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What mobile strategy?

I recently was at another mobility event, M6 Mobility Exchange.  To my shock and disappointment, there seem to be a lack of mobile strategy in most businesses.  The majority of companies represented had made some foray into mobility, but it seemed quite limited. Poll questions on BYOD saw a good number of hands raised and enthusiastic nods. But internal app stores?  I could count those that deployed something on two hands.

In each industry, there are a few leaders. For example, in retail, we see companies like Sephora equipping their staff with mobile devices to answer customer questions and ring sales. Yet most companies can’t get basic business intelligence out to the managers and field staff. In transportation, the Societe de Transport de Montreal (STM) has rolled out a mobile app for their riders. But not so many ambitious ideas in other industries.

Speaking with manufacturing, healthcare, higher education, and other industry participants, it looked like crawl-walk-run was their plan, but it was very fuzzy.

Many had already bought some kind of mobile device management (e.g. saw SAP Afaria, MobileIron, AirWatch, and Good Technology represented). Each vendor had its proponents and detractors – e.g. I felt bad for the CEO of Good, as she got beat up by her customers verbally when she was on stage, due to poor usability and longstanding product issues. On the SAP side, some commented they liked the telecom cost management element that has come to Afaria, but that there was little excitement there – it gets the job done.  Where were the apps that solved the business problems?  Whomever the provider, it appeared the vast majority (65% is my guess) of companies at the had some kind of device management plan.  But with MDM, there is the question of WHY – e.g. now that you have it, what is the driver for mobility in the first place ? 

Where are the applications?

The shocker for me was that the applications in use were: email, email, email, browser, and… wait for it… email.  Very few had stepped up to applications.  I did hear one interesting case study of a healthcare organization using BlackBerry technology to share and communicate between staff, nurses, doctors, etc., in a secure, reliable way.  Also saw some presentation and debates on mobile advertising, digital couponing, and using social media for feedback. Fair enough, but what about purpose-built applications?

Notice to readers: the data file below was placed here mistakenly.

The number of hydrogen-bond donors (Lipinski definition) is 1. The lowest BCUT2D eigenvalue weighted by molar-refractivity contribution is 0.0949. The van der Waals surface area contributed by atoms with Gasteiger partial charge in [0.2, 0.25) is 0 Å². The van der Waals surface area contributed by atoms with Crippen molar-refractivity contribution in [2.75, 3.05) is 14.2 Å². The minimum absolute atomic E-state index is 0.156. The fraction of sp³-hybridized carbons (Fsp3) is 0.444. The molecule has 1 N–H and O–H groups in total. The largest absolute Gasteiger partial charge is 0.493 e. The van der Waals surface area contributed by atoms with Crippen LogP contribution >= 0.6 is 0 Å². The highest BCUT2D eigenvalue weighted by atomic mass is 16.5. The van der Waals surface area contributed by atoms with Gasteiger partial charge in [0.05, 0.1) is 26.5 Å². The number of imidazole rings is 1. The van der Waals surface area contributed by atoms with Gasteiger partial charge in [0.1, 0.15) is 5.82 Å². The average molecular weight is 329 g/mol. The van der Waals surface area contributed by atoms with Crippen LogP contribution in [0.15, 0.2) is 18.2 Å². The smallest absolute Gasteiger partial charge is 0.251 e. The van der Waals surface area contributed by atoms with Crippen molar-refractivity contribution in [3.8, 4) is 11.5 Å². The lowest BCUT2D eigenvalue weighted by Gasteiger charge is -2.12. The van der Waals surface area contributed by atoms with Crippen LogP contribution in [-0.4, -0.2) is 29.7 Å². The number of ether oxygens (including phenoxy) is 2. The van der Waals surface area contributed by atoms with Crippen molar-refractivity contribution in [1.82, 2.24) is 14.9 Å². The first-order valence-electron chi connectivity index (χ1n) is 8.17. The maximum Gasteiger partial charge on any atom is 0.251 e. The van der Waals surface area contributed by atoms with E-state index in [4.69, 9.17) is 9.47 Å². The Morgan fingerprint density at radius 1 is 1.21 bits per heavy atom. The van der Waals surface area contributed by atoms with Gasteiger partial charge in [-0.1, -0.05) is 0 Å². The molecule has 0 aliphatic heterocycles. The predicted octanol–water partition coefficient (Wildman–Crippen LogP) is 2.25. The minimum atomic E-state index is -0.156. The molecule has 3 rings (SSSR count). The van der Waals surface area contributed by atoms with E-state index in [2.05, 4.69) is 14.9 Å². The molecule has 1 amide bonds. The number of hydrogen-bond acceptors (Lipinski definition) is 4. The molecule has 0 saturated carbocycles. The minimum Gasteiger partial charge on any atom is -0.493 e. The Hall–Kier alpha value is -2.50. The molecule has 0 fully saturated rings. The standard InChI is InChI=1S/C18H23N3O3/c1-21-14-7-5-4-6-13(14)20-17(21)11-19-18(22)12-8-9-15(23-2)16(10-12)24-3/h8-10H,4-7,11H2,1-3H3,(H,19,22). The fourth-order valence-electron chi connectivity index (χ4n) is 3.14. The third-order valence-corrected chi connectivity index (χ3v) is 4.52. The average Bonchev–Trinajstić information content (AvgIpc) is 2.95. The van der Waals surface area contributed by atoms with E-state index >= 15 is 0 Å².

In retail, some discussion of inventory apps, and mobile Point of Sale ensued. But no sign of employee self-service.

Manufacturers seemed to have their head around mobile ordering/catalog type apps, but limited deployment at this point in time. Companies doing some form of field service had already invested, but were looking for worker productivity apps, scheduling of facilities, tasks, and people.

MOBI – Mobile Business Intellegence?

One speaker asked “what ever happened to Crystal Reports ?”  Of course, that hit home – it surprised me again that people hadn’t broadly rolled out SAP Business Objects Mobile Business Intelligence. So, I showed a few people. The reaction to MOBI and handful of demos and real-world BI apps was overwhelmingly positive.  One guy realized he probably already owned the licenses – perhaps an upgrade is in order?

It seems to me this is an obvious place to go – whatever industry you are in. For retail (my home turf), sales analysis aka flash sales reporting should be a quick win. And some dashboards, perhaps leveraging the SAP Sales Analysis for Retail 2.0 solution.  In other industries, it seems like it would be a no-brainer.

Does mobility drive productivity?

When is it going to happen?   A recent (2012) McKinsey report highlighted workplace productivity and timesavings can be had from mobile applications. The secret here is multiples. e.g. save 55 minutes/day x 220 (or more workdays) x number of workers x wages = a whole lot of money. If you insist on ROI as a metric, the place to start is looking at these repetitive or time-intensive mobile tasks.

For a company with perhaps 1,000 field employees, if you can save them even 20 minutes a day, at $20/hour, its about $1.4million a year.  Are you going to drive some of this innovation?

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5 Comments

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  1. Tom Van Doorslaer